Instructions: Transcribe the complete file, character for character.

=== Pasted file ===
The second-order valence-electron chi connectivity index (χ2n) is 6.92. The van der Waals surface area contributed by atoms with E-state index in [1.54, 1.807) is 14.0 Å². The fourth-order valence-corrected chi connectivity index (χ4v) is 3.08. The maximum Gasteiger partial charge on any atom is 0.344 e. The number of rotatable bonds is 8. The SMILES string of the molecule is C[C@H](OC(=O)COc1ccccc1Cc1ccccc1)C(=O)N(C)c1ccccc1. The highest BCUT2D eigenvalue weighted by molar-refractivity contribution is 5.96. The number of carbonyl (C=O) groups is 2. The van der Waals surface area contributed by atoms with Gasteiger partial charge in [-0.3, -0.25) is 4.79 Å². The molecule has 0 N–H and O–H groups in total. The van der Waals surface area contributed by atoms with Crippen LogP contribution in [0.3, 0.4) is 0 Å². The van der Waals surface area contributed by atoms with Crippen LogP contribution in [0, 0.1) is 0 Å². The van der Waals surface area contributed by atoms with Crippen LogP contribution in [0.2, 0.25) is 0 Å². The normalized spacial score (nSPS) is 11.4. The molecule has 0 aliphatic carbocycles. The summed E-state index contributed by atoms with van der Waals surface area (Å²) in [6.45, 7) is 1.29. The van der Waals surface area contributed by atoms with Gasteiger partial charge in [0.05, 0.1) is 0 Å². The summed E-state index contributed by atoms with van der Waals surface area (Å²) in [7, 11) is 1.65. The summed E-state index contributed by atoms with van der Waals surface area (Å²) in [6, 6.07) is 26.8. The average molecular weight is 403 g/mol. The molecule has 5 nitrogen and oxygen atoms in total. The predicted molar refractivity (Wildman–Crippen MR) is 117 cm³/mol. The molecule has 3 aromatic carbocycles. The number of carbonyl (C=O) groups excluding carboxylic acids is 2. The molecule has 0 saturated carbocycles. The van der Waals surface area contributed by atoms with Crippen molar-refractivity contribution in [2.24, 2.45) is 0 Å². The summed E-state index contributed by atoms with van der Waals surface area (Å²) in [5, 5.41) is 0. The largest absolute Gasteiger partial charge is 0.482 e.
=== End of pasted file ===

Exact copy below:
The second-order valence-electron chi connectivity index (χ2n) is 6.92. The van der Waals surface area contributed by atoms with E-state index in [1.54, 1.807) is 14.0 Å². The fourth-order valence-corrected chi connectivity index (χ4v) is 3.08. The maximum Gasteiger partial charge on any atom is 0.344 e. The number of rotatable bonds is 8. The SMILES string of the molecule is C[C@H](OC(=O)COc1ccccc1Cc1ccccc1)C(=O)N(C)c1ccccc1. The highest BCUT2D eigenvalue weighted by molar-refractivity contribution is 5.96. The number of carbonyl (C=O) groups is 2. The van der Waals surface area contributed by atoms with Gasteiger partial charge in [-0.3, -0.25) is 4.79 Å². The molecule has 0 N–H and O–H groups in total. The van der Waals surface area contributed by atoms with Crippen LogP contribution in [0.3, 0.4) is 0 Å². The van der Waals surface area contributed by atoms with Crippen LogP contribution in [0, 0.1) is 0 Å². The van der Waals surface area contributed by atoms with Crippen LogP contribution in [0.2, 0.25) is 0 Å². The normalized spacial score (nSPS) is 11.4. The molecule has 0 aliphatic carbocycles. The summed E-state index contributed by atoms with van der Waals surface area (Å²) in [6.45, 7) is 1.29. The van der Waals surface area contributed by atoms with Gasteiger partial charge in [0.05, 0.1) is 0 Å². The summed E-state index contributed by atoms with van der Waals surface area (Å²) in [7, 11) is 1.65. The summed E-state index contributed by atoms with van der Waals surface area (Å²) in [6, 6.07) is 26.8. The average molecular weight is 403 g/mol. The molecule has 5 nitrogen and oxygen atoms in total. The predicted molar refractivity (Wildman–Crippen MR) is 117 cm³/mol. The molecule has 3 aromatic carbocycles. The number of carbonyl (C=O) groups excluding carboxylic acids is 2. The molecule has 0 saturated carbocycles. The van der Waals surface area contributed by atoms with Crippen molar-refractivity contribution in [2.24, 2.45) is 0 Å². The summed E-state index contributed by atoms with van der Waals surface area (Å²) in [5, 5.41) is 0. The largest absolute Gasteiger partial charge is 0.482 e.